Your Associations’ Master Policy is Limited and May Not Cover You At All.

Your Condo or Homeowners Association (HOA) carries a Master Insurance Policy, which provides property and liability insurance coverage for the building and its common areas. However, depending on the structure of your Association’s Master Condo Deed and/or Trust bylaws, the Master Policy may or may not cover you for the costly building assets inside your condo, such as the walls, floors, kitchen cabinets, bathrooms, and other fixtures. 

“All-in” or “Bare walls”, Which Do You Have?

Your Master Condo Deed and/or Trust will be structured either as “All-in” or “Bare walls” or “Studs-in”.  If you have an “All-in”, then the Master Policy will typically cover the aforementioned assets inside your condo unit.  However, a “Bare walls” or “Studs-in” will not protect the assets inside your unit, leaving you at a great risk of personal loss.

Your first step should be to find out which structure you have. For this you should refer to your Condo documents or contact the Association trustees.

If you find out that yours is “Bare walls”, there is a way to protect yourself.  A Personal Condo Policy (known as an HO-6) can be designed to protect you and the physical assets inside your unit.

What Your HOA’s Policy Will NOT COVER

Here’s a Partial List of What Your HOA Policy Will Not Cover You For, But A Personal Condo Policy Will.

  • Personal Property:  Your furniture, clothing, television and other personal items are not covered by the HOA’s insurance.  An HO-6 will cover these, and you have an option to buy Replacement Cost coverage and even Schedule special personal items like jewelry, watches or paintings.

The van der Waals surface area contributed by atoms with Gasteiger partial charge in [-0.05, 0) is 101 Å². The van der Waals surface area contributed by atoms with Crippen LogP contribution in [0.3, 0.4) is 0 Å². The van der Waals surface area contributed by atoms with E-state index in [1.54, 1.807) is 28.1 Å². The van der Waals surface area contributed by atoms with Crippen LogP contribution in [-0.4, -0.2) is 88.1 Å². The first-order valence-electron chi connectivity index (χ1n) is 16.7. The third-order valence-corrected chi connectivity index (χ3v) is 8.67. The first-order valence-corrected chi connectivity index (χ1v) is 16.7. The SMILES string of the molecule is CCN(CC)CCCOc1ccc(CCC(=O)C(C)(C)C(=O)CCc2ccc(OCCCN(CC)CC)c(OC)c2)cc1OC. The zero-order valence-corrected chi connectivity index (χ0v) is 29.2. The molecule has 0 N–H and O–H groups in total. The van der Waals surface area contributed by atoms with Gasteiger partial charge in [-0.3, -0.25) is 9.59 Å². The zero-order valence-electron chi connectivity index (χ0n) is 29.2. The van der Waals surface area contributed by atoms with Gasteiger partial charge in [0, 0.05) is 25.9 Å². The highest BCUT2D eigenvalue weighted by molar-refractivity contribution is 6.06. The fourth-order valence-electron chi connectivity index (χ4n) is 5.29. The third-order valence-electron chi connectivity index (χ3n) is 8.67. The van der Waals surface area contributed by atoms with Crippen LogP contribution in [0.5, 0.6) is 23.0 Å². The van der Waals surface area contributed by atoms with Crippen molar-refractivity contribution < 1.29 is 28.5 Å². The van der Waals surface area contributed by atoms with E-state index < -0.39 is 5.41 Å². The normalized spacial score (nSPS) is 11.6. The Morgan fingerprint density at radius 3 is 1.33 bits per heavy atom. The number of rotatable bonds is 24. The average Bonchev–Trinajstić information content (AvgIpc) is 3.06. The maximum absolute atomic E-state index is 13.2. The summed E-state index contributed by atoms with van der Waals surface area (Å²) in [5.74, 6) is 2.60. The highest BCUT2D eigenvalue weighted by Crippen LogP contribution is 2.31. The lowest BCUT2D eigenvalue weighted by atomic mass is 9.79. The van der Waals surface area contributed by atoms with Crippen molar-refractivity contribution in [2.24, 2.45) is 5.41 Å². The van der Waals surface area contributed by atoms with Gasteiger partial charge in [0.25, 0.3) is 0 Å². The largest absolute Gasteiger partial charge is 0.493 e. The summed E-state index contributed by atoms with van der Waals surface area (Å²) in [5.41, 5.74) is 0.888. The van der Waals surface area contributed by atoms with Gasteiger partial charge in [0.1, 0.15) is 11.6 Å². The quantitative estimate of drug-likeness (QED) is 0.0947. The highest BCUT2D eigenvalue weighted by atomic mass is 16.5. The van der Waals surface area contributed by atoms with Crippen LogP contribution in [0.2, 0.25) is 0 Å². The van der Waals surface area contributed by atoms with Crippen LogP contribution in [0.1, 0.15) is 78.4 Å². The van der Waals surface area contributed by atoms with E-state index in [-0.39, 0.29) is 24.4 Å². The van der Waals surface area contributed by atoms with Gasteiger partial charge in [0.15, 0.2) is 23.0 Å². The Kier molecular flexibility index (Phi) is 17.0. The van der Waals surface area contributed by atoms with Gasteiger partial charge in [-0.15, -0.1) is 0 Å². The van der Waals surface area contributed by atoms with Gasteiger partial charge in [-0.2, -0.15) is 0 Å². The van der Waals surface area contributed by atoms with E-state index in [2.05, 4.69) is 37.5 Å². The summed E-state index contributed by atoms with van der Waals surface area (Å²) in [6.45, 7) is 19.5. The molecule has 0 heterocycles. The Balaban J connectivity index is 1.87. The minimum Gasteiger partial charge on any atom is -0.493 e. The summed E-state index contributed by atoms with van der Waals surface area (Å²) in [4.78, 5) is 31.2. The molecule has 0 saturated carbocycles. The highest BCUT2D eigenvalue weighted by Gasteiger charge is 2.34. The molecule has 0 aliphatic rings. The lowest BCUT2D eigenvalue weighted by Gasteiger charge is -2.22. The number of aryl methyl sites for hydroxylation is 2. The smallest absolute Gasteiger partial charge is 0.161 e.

• Personal Liability: If a friend or guest gets injured while in your unit (for example, trips on a rug or stairs) you could be liable.  An HO-6 will cover medical bills and your legal liability if you are sued.
  • Additional Living Expenses: If you can’t live in your Condo because of fire or water damage, an HO-6 will pay for the reasonable additional expenses related to temporarily moving into a hotel or apartment.  An HOA’s policy will not cover this.
  • Loss Assessment: If your HOA has a covered loss but their coverage limit is insufficient to pay for it all or their deductible applies, as a unit owner you will be assessed to make up the difference. With an HO-6 you can insure for this by adding Loss Assessment coverage.
  • Water and Sewer Backup/Overflow:  It happens more than you think. Water backs up from a sewer below or overflows from drainpipe above, and the result can be disastrous to your unit and home. A Water and Sewer Backup/Overflow endorsement can be added to an HO-6 to insure against such a disaster.

To Sum It Up

If you own a Condo and don’t have your own Personal Condo Policy (HO-6), then you are really exposing yourself to a lot of risk and potential hardship. There is no one size fits all insurance solution when it comes to insuring a Condo.  So, it is definitely worth talking with an experienced Independent Insurance Agent to make suggestions and help tailor a policy that properly protects you and your assets.   

If you have questions or would like a free policy review or quote, please contact us.

Kiley & O’Toole Insurance Agency

Independent Insurance Agents since 1985

www.KOinsure.com

ph. 800-894-3272